May 25, 2023 - Economy & Business

Illumina shareholders vote chairman out after Icahn fight

Photo illustration of Carl Icahn and Francis de Souza and John Thompson of Illumina surrounded by rectangles

(Left to right) Carl Icahn, Francis de Souza, John Thompson. Photo illustration: Tiffany Herring/Axios; Photos: Bloomberg/Getty Images

Illumina investors voted chairman John Thompson off the board of directors on Thursday as Carl Icahn's months-long battle against the $32 billion gene-sequencing equipment maker crossed the finish line at the company's annual meeting.

Why it matters: Icahn's proxy fight has pushed a seasoned business leader off the board of a company seeking to improve cancer care and detection options, and elected a financier lacking relevant sector experience.

Details: Preliminary votes show that shareholders elected eight of nine Illumina nominees. Icahn nominee Andrew Teno received a majority of the votes to replace John Thompson on the board. Thompson will step down from the board, and his role as chairman.

  • "The Board thanks John Thompson for his board tenure and extraordinary leadership," the company said in a statement.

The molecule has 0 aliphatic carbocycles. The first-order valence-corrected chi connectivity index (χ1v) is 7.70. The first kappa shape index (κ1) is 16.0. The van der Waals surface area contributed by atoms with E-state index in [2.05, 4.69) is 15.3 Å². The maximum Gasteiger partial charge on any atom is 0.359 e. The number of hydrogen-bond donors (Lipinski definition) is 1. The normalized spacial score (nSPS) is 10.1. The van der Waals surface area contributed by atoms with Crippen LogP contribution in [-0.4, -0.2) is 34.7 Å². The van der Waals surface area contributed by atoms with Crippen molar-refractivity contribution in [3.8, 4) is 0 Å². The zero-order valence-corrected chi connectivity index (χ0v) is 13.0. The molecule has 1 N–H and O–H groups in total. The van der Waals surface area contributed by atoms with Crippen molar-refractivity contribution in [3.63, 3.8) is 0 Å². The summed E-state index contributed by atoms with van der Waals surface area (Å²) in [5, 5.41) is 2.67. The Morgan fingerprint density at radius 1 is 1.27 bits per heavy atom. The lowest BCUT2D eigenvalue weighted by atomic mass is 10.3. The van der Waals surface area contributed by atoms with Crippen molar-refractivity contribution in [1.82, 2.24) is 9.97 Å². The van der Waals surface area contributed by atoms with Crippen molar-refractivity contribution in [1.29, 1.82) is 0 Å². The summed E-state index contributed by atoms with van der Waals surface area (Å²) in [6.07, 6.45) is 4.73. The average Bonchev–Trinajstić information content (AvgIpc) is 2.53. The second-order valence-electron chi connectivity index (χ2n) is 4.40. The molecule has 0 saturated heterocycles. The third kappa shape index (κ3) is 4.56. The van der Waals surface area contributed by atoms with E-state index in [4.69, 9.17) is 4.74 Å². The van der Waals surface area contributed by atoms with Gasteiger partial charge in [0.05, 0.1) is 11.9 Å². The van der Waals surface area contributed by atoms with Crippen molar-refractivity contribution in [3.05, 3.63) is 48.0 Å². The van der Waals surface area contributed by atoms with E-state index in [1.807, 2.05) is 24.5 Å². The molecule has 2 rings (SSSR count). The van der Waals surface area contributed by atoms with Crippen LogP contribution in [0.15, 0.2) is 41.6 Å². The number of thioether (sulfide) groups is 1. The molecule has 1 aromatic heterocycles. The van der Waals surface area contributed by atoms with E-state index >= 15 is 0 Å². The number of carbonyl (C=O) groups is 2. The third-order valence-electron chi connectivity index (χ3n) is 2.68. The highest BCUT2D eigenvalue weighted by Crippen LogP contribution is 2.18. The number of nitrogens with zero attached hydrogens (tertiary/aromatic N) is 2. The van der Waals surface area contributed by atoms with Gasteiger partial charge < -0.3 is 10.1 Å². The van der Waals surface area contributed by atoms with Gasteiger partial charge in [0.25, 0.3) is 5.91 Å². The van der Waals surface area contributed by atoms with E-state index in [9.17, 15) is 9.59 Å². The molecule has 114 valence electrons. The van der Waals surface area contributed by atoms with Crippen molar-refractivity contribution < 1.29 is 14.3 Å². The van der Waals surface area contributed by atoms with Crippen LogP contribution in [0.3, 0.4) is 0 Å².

• Thompson is the former chairman of Microsoft and a current director on the company's board. He's also the former CEO of Symantec.
  • Illumina's CEO Francis de Souza and director Robert Epstein. defeated Icahn's two other nominees, and will remain on the board, the early results show.

Be smart: Knocking out the current chair is a big win, but Icahn did not get all he wanted. He nominated for three seats, and has received one, according to preliminary results.

  • Illumina gave a nod to Teno in its release on Thursday.
  • "We would like to welcome Andrew Teno, a portfolio manager at Icahn Capital LP, to the Board and look forward to productive and collaborative engagement," Illumina said.

Catch up quick: Icahn, who owns 1.4% of Illumina, has been pushing the company to unwind its acquisition of cancer detection test maker Grail.

  • Illumina's market value has dropped by more than 50% since closing the Grail deal. Antitrust regulators in both the U.S. and Europe have opposed the acquisition, citing competition concerns.
  • Icahn wants the company to focus on its core DNA sequencing business.

Details: Icahn nominated three of his employees to serve as Illumina directors. The company previously offered to add one of them to the nine-member board, but Icahn turned down the offer early in the spring.

  • So, after months of money and energy spent on the fight, Icahn failed to gain more than the original seat that was offered.

What we're watching: Whether Teno gains influence on the board and whether he and his boss' thesis of unwinding the Grail deal ends up being a reality.

Editor's note: This story has been updated to add in the company's statement.

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